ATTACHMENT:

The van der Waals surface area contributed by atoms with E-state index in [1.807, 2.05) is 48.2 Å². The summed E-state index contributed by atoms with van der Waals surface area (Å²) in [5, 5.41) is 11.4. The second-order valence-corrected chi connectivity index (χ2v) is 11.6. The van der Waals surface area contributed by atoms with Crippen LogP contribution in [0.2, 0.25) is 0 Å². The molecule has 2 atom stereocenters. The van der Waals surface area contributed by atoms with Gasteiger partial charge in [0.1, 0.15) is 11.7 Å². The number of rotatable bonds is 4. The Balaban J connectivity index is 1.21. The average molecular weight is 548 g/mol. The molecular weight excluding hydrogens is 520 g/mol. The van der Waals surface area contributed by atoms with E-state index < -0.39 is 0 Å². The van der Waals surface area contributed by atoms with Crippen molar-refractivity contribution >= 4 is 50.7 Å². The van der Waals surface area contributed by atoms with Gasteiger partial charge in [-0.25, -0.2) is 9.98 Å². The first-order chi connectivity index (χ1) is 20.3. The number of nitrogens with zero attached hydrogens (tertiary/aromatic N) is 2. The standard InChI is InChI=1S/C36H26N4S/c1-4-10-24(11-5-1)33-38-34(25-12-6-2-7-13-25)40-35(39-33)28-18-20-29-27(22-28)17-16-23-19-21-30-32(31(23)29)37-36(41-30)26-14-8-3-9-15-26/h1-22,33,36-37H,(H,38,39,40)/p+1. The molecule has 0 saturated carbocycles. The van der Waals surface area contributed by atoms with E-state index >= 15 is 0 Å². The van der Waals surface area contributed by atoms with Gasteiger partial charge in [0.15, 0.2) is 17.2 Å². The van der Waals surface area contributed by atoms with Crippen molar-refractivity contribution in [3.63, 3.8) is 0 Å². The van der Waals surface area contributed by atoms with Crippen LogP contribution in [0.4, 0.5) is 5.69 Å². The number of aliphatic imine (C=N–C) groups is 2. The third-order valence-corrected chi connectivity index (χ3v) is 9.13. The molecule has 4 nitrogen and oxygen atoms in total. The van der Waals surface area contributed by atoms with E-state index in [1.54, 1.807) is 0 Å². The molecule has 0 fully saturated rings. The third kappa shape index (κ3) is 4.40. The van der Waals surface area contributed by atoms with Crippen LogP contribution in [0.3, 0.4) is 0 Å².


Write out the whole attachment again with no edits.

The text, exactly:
The van der Waals surface area contributed by atoms with E-state index in [1.807, 2.05) is 48.2 Å². The summed E-state index contributed by atoms with van der Waals surface area (Å²) in [5, 5.41) is 11.4. The second-order valence-corrected chi connectivity index (χ2v) is 11.6. The van der Waals surface area contributed by atoms with Crippen LogP contribution in [0.2, 0.25) is 0 Å². The molecule has 2 atom stereocenters. The van der Waals surface area contributed by atoms with Gasteiger partial charge in [0.1, 0.15) is 11.7 Å². The number of rotatable bonds is 4. The Balaban J connectivity index is 1.21. The average molecular weight is 548 g/mol. The molecular weight excluding hydrogens is 520 g/mol. The van der Waals surface area contributed by atoms with E-state index < -0.39 is 0 Å². The van der Waals surface area contributed by atoms with Crippen molar-refractivity contribution >= 4 is 50.7 Å². The van der Waals surface area contributed by atoms with Gasteiger partial charge in [-0.25, -0.2) is 9.98 Å². The first-order chi connectivity index (χ1) is 20.3. The number of nitrogens with zero attached hydrogens (tertiary/aromatic N) is 2. The standard InChI is InChI=1S/C36H26N4S/c1-4-10-24(11-5-1)33-38-34(25-12-6-2-7-13-25)40-35(39-33)28-18-20-29-27(22-28)17-16-23-19-21-30-32(31(23)29)37-36(41-30)26-14-8-3-9-15-26/h1-22,33,36-37H,(H,38,39,40)/p+1. The molecule has 0 saturated carbocycles. The van der Waals surface area contributed by atoms with E-state index >= 15 is 0 Å². The van der Waals surface area contributed by atoms with Gasteiger partial charge in [0.15, 0.2) is 17.2 Å². The van der Waals surface area contributed by atoms with Crippen molar-refractivity contribution in [3.63, 3.8) is 0 Å². The van der Waals surface area contributed by atoms with Crippen LogP contribution in [0.4, 0.5) is 5.69 Å². The number of aliphatic imine (C=N–C) groups is 2. The third-order valence-corrected chi connectivity index (χ3v) is 9.13. The molecule has 4 nitrogen and oxygen atoms in total. The van der Waals surface area contributed by atoms with E-state index in [1.54, 1.807) is 0 Å². The molecule has 0 fully saturated rings. The third kappa shape index (κ3) is 4.40. The van der Waals surface area contributed by atoms with Crippen LogP contribution in [0.3, 0.4) is 0 Å².